June Ballot Bustin' Out All Over


Election officials have a message for California voters: Get ready for the longest primary election ballot in the state's history on June 2.

In California's first-ever "blanket" primary, voters will be able to select among all candidates from all parties and will confront a vast array of choices--19 for governor alone.

Toss in an estimated 16 candidates for U.S. senator, add more than 100 seeking statewide offices, include congressional, legislative, local and school races, and what emerges is one heck of a long ballot that officials fear may prove overwhelming.

Conny McCormack, the Los Angeles County registrar of voters, recorder and county clerk, has been wrestling with trying to list all the candidates on one ballot sheet, and she said the change will be dramatic for voters.

She likened it to switching grocery stores. "You used to shop at the corner market, and now you're going to the mega-food store. This is a new freedom," she said.

No longer will Democrats nominate only Democrats, Republicans choose only Republicans and other political parties pick their own finalists for the November runoff. Under the new rules, everybody can vote in everybody else's election, for one candidate in each race.

McCormack said that at least 796 candidates have qualified for various offices in Los Angeles County and others are still struggling in court cases to get onto the roster.

"We don't know yet who is on our ballot and who is off," she said last week. "We've never had this much of a challenge."

Election officials throughout the state said the length of the ballot will test voters' forbearance. "The longer the ballot, the less the patience," said Gail Pallerin, elections manager for Santa Cruz County.

To assist voters, local election officials have devised these tips:

* Do your homework. Voters should study the candidates and issues, mark their sample ballots in advance and take them to the election booth as a reference guide.

* Consider using a mail-in ballot. Voters can order this increasingly popular version and fill it out at home, where they can take their time in making their choices.

* Skip any issues you're not comfortable voting on, and move on to the next race. "It is OK to not vote on certain offices or propositions that you don't feel you want to vote on," Pallerin said.

In Los Angeles County, where 3.7 million people are registered to vote, McCormack's computer technicians have been stretching and pulling prototype ballots to accommodate all the races on a single ballot card.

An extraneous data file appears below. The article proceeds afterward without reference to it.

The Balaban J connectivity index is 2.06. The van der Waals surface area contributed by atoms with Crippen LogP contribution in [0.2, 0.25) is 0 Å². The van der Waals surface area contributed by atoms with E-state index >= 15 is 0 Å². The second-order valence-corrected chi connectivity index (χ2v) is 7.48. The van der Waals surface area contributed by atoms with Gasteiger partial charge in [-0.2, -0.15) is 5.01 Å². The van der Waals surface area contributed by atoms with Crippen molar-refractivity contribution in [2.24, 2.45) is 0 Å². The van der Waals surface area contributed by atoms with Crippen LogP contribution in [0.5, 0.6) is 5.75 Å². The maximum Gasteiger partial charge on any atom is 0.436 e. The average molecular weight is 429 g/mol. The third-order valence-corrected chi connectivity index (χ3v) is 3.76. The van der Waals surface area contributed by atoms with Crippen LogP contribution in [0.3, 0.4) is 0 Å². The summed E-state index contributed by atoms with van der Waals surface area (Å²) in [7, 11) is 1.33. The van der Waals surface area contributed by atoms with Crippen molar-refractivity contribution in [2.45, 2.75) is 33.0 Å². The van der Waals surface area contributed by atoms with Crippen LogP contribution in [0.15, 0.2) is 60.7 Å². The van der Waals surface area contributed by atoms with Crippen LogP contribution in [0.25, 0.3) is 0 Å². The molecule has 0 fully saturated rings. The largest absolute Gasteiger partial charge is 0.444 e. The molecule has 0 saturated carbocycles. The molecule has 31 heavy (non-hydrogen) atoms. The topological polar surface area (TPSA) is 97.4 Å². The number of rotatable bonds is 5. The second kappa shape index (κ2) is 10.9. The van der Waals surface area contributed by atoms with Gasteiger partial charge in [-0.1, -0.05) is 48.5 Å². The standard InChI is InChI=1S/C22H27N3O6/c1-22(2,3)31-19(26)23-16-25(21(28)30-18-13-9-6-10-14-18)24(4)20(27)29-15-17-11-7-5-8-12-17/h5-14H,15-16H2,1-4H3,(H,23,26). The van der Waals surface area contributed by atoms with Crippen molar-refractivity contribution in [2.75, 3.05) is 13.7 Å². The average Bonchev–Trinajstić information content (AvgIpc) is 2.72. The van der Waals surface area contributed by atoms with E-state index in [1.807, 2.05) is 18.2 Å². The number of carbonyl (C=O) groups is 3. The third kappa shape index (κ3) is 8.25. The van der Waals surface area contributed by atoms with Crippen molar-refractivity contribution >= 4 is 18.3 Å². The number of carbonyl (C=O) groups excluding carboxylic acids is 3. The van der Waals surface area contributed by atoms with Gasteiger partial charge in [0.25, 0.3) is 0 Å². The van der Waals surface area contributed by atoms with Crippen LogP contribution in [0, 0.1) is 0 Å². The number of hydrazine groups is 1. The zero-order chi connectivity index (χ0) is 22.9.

"We've had to reprogram everything with every possible scenario," she said, noting that 142 slightly different ballots will go before the county's voters, depending on where they live.

McCormack said she expects to learn Monday whether the county's traditional single ballot with 312 punch holes will be adequate or whether a second card may have to be added in some of the 5,000 precincts.

Similar ballot-stretching exercises have been occurring statewide. Most local officials believe that their voting systems can handle the extraordinary ballot, said Janice Atkinson, assistant registrar for Sonoma County and chairwoman of a special blanket primary committee of the state county clerks association.

Elections officials said most counties can easily add another card to their ballots because their data processing systems can handle them. But the task is tougher in Los Angeles County, where McCormack's data processing equipment is 30 years old.

"Going to a second card--the system never conceived of that," she said.

McCormack said the second card may be necessary in some precincts to provide space for members of various parties' county central committees, among the most obscure partisan offices in California. Electing local central committee members is the only exception to the otherwise generic nature of the blanket primary ballot.

Under the law, only members of a political party can vote for county central committee members of the same party. If someone votes in another party's central committee election, the vote in that race will not be counted.

McCormack said some voters may be puzzled to discover partisan central committee elections on a ballot that had been advertised as generic.

To minimize confusion on that issue and others, McCormack turned to a voter-friendly device, the graphic illustration. She said every sample ballot will include an Uncle Sam cartoon figure who will demonstrate the old primary system and the new one.

"We're all hopeful it will help clarify this complexity to the voters," she said.

As for cost, a sample of election officials contacted by The Times said they believe that the blanket primary will cost about the same as previous primaries, and that there may be a a slight saving in printing costs because of the consolidation of candidates on one ballot.

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